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In Session: Constructing Blindness: Moral, Medical, & Media Frameworks of Disability from East Asia
3: Representations of Disease: Blindness in Medical Texts in Tokugawa Japan
Wednesday, March 24, 2021
8:30am – 10:00am EDT
Wei Yu Wayne Tan
Hope College, United States
In disability studies, the debate between medical classifications (the medical model) of disability and social constructions (the social model) of disability continues to animate discussions of how disability is constructed in society. Blindness, a form of visual impairment, can be interpreted through either model. The medical model emphasizes the diseases that cause blindness, but the social model emphasizes the social conditions that make blindness a disability. Though the two models appear to be opposed to each other as current scholarship suggests, they do not have to be mutually exclusive.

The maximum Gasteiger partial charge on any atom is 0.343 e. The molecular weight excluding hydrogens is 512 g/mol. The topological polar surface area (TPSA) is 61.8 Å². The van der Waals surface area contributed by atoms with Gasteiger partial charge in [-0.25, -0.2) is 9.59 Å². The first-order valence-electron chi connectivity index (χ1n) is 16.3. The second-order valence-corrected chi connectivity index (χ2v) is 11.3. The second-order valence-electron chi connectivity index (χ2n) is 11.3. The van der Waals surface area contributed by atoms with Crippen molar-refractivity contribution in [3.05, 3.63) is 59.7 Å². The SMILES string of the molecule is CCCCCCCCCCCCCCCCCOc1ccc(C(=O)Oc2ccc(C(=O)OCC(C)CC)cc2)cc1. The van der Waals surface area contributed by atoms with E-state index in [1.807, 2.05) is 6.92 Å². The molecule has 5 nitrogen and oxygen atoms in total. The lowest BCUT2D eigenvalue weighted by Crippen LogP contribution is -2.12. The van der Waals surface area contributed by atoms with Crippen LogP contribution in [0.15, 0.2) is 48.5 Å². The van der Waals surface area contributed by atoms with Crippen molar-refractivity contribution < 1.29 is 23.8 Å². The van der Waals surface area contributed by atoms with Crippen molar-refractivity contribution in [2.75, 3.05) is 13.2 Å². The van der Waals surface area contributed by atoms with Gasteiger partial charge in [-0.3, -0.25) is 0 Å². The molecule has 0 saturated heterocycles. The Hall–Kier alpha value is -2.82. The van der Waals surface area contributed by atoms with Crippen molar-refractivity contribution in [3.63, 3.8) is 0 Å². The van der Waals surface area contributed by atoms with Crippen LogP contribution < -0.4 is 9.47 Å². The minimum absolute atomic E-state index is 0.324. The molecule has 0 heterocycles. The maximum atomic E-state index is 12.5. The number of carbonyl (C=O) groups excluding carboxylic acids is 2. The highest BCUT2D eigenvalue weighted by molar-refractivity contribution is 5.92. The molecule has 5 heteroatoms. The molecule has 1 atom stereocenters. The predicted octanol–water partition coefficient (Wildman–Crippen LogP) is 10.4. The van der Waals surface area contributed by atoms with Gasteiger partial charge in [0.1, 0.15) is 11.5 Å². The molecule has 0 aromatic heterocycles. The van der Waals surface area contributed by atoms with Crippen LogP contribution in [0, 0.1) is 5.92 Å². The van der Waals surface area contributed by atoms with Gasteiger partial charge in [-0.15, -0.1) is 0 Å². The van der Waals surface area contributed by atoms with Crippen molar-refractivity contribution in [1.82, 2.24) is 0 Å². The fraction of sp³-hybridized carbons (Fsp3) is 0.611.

In this paper, I survey medical texts in Tokugawa Japan to examine blindness through the medical model. I argue that the medical approach to blindness yields important insights into the intellectual frameworks for understanding blindness—and, at the same time, these insights enhance the way we think about the social model of disability. Blindness is a range of conditions represented in the discourses of traditional Sino-Japanese medicine. The language about blindness in medical texts suggests that the analysis was grounded in historical categories of diseases and linguistic choices that gave blindness a basis of interpretation. Though medical texts were not concerned with disability per se, they documented the impairing effects of blindness. What is important in the medical histories of blindness, as I show, is that medical knowledge was also socially constructed. The medical model, through its focus on diseases, highlights the historical nature of the human body that is missing in representations of disability in the social model.